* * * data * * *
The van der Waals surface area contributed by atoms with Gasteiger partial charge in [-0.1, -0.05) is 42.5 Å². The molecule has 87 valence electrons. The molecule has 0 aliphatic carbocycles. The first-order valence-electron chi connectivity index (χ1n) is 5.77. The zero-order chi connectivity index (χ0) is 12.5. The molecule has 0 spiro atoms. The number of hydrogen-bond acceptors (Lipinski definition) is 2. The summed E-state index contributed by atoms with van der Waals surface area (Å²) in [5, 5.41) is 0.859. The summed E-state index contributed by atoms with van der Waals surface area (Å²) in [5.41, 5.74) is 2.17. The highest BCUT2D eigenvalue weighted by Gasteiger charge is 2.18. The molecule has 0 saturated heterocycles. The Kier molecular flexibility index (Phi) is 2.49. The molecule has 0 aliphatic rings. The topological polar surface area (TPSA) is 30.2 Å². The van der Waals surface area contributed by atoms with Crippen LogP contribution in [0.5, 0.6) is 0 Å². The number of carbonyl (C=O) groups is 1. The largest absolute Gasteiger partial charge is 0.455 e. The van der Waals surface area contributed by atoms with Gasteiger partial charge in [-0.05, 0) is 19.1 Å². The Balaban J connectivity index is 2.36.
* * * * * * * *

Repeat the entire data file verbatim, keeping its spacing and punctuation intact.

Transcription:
The van der Waals surface area contributed by atoms with Gasteiger partial charge in [-0.1, -0.05) is 42.5 Å². The molecule has 87 valence electrons. The molecule has 0 aliphatic carbocycles. The first-order valence-electron chi connectivity index (χ1n) is 5.77. The zero-order chi connectivity index (χ0) is 12.5. The molecule has 0 spiro atoms. The number of hydrogen-bond acceptors (Lipinski definition) is 2. The summed E-state index contributed by atoms with van der Waals surface area (Å²) in [5, 5.41) is 0.859. The summed E-state index contributed by atoms with van der Waals surface area (Å²) in [5.41, 5.74) is 2.17. The highest BCUT2D eigenvalue weighted by Gasteiger charge is 2.18. The molecule has 0 saturated heterocycles. The Kier molecular flexibility index (Phi) is 2.49. The molecule has 0 aliphatic rings. The topological polar surface area (TPSA) is 30.2 Å². The van der Waals surface area contributed by atoms with Crippen LogP contribution in [0.5, 0.6) is 0 Å². The number of carbonyl (C=O) groups is 1. The largest absolute Gasteiger partial charge is 0.455 e. The van der Waals surface area contributed by atoms with Gasteiger partial charge in [-0.05, 0) is 19.1 Å². The Balaban J connectivity index is 2.36.